A secret to side step the bury requirement is to perform a Mobious Brummel Splice. A Mobious Brummel works by passing the ropes through each other, causing them to lock against each other when pulled. The tail is then burried, further locking the splice in place. For the junction to open up, the 12 woven strands need to unravel and separate in order to pull apart. The pressure from the woven tube crushing down on the burried tail will not allow the strands to unravel and will keep the splice secure. Locking stitches will add extra insurance to make sure that nothing slips and everything holds

Mobious Brummel splices are easy to do, simply pass the two free ends through each other and bury the tail. When making a grommet, this is not possible. There is no way to pass the other line through as it is trapped on the other side of the grommet. To get around this, you simply deconstruct and reconstruct the line as you make the splice.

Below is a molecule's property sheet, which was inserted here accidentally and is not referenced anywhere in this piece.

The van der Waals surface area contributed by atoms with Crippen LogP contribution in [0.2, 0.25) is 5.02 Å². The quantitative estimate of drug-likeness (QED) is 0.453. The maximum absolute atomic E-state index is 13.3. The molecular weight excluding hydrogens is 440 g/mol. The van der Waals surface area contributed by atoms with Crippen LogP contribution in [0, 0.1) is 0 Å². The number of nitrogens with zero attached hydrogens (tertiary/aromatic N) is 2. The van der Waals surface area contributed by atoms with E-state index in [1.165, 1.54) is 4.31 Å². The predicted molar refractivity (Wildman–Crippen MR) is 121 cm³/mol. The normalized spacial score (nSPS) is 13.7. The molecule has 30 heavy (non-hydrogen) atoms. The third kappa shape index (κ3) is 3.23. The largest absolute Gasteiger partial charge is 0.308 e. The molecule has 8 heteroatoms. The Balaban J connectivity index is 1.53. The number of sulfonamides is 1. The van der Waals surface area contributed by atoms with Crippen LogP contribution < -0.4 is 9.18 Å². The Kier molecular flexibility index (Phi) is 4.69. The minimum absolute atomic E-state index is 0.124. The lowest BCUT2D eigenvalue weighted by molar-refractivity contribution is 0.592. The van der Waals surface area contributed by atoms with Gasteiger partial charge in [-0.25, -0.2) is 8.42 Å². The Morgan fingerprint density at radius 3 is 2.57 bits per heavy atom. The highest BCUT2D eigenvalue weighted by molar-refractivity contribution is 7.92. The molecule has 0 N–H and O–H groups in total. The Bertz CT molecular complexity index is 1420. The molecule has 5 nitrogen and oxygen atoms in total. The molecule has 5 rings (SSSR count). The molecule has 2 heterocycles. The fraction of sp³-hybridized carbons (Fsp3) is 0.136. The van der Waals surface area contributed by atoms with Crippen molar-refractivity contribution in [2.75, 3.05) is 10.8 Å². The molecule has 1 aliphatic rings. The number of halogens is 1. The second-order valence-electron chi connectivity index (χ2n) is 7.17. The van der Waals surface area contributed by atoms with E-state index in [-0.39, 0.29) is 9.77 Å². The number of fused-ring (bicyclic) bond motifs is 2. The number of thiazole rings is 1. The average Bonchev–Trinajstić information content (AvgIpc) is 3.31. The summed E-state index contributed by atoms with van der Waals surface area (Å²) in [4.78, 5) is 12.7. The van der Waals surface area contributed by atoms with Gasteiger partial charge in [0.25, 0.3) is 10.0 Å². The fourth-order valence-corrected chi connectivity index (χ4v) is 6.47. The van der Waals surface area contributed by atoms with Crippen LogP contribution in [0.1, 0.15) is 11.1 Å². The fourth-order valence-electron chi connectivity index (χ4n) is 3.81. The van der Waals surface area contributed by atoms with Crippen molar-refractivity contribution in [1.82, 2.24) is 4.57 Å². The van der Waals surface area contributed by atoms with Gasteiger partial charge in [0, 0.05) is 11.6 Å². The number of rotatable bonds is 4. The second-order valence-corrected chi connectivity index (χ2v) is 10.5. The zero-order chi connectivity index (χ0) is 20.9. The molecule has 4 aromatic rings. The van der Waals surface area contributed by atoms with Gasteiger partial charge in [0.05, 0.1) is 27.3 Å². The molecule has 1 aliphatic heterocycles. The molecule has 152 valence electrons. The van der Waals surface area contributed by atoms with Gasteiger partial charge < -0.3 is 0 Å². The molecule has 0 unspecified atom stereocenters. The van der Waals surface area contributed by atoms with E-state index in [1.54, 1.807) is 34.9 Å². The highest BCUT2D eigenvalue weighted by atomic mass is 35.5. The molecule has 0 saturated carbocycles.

As usual, the first side is the standard and simple way. Simply open the braid with the fids and pass the line through.

Now balance the tails to ensure that everything you are doing is symmetrical. I pierce the splice cross with a pin to keep everything in place. If you are doing multiple grommets, do them all at the same time so they all come out relatively the same size.

Now prepare to do the second pass of a Mobious Brummel splice. Separate the 12 strands into two groups of 6 strands. The goal will be to reassemble the 12 strands on the other side of the line, thus completing the Mobius Brummel splice. If you feel talented and gifted at weaving, you may re-weave the 12 strands into a hollow tube, as if nothing had happened. I am not that gifted, so I take a different approach.

When you look at a cross section of 12 Strand Dyneema, it can be grouped into 4 clusters of 3 strands.